Hey there horse people! We’ve all heard the phrase “communication is key” right? Well, it doesn’t just apply to humans. It also applies to our horses! Like people, horses also have their own unique language for communication. I think it’s safe to say we all know ‘that look’ they have when they want a peppermint!
And when we are riding, having a clear way to communicate is even more important. Hearing the horse’s thoughts through the bit is an amazing feeling, but it can only happen with the right bitting setup.
In today’s post, we want to deep dive into the world of leverage bits. From a basic kimberwick to a more intense hackamore gag combination, we know there is a happy medium for every horse and rider. At Equine Outfitters LLC, we have a large variety of leverage bits in stock for all levels. Today we will be showcasing some of our most popular leverage bits, how they work, and help determine which bit is right for you.
What is the purpose of a leverage bit?
The purpose of leverage bits is to allow for more sophisticated ques with varying degrees of pressure. Commonly called curb bits, leverage bits operate with a higher amount of torque than the standard snaffle bit.
How do leverage bits work?
Leverage bits have a different anatomy that allows for precise communication between the rider’s hands to the horse’s mouth. First, leverage bits generally have two connection points for the reins. One rein is attached at the standard snaffle ring, and a second rein lower on the shank. Second, leverage bits generally have a strap or curb-chain underneath the horse’s chin. When the curb rein is activated, the shank rotates, putting pressure on the chin strap. If the bit also has a ring above the snaffle rein that the bridle connects to, pressure can also be applied on the horse’s poll. This design is useful for encouraging the horse to shift weight to the hindquarters and lift the front end.
What is the difference between a snaffle and leverage bit?
Snaffle bits are designed to have direct contact with the horse’s mouth. Meaning, however much pressure you apply will be the same in your horse’s mouth. With the design of the leverage bit, the shank rotates when pressure is applied, which increases the pressure ratio.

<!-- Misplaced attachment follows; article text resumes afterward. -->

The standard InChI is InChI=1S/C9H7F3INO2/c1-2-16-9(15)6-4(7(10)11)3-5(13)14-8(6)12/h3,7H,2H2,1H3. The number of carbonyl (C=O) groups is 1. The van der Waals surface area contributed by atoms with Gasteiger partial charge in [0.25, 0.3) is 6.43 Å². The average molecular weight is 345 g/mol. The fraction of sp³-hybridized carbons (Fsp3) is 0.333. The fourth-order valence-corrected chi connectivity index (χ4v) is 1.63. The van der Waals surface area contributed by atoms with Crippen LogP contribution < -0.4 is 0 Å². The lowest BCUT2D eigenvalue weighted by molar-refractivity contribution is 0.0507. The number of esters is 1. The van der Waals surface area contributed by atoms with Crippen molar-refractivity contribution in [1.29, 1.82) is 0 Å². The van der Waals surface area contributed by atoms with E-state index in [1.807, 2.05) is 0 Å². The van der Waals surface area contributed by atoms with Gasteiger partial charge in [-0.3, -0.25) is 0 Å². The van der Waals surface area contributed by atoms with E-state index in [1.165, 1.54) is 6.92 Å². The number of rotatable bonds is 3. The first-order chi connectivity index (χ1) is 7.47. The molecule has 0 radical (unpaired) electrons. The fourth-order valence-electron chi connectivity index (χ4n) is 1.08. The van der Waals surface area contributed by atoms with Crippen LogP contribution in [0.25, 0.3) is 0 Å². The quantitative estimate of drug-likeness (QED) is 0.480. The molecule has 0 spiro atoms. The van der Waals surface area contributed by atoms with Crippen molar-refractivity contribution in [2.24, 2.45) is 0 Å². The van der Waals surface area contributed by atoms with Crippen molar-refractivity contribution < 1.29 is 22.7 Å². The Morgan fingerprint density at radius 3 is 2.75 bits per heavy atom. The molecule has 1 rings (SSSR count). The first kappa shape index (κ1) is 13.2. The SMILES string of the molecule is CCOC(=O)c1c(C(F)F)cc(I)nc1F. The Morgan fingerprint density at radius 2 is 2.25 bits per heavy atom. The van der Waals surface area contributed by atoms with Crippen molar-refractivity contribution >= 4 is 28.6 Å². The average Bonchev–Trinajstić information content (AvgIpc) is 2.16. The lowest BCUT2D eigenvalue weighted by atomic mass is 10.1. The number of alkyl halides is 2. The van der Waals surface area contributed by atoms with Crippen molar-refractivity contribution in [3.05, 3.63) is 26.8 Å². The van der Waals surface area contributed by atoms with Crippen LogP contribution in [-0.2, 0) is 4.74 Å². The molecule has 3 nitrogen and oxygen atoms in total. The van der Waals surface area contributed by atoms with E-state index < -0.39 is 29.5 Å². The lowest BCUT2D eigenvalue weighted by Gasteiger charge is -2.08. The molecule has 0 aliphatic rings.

Snaffle bits have 1:1 pressure ratio, which means all pressure applied is directly and evenly felt on the horse’s mouth. For leverage bits, that ratio is increased by two factors; how long the shank is, and how much pressure is applied.
When should leverage bits be used?
Because of the design, these bits are not for beginners or green horses that are still learning contact. Leverage bits are designed for precise communication between educated riders and horses. In the wrong hands, they can inflict pain on horses and damage the mouth. This is why we strongly recommend only using these bits if you have experience with them or are under the watchful eye of a professional.
The beauty of leverage bits is that most have two reins. Used together, you can mainly focus on the snaffle rein, and reinforce the cues with the curb rein when needed. This combination is great for reinforcing the half halt, bringing the haunches underneath, and supporting tight turns. These bits are also great for horses that tend to get stronger in the bridle amidst the show excitement, and benefit from having a stronger connection.
Types of leverage bits
Leverage bits come in many different levels of intensity, sizes, and purposes. It can be confusing trying to find the best option for your horse, so today we want to walk you through the most common types of leverage bits. We will primarily focus on pelham bits, gags, and elevator bits.
Commonly seen in the Hunter ring, pelham bits are a basic type of leverage bit. These bits have two spaces for a snaffle and curb rein, along with a curb chain cradling the chin. Unlike other leverage bits, pelhams don’t apply much pressure to the poll. This makes them a great option for horses that are sensitive to poll pressure but respond well to pressure from the curb rein. The beauty of the pelham bit is you may ride with both reins, or use converters that attach to both rings for a milder mix of pressure.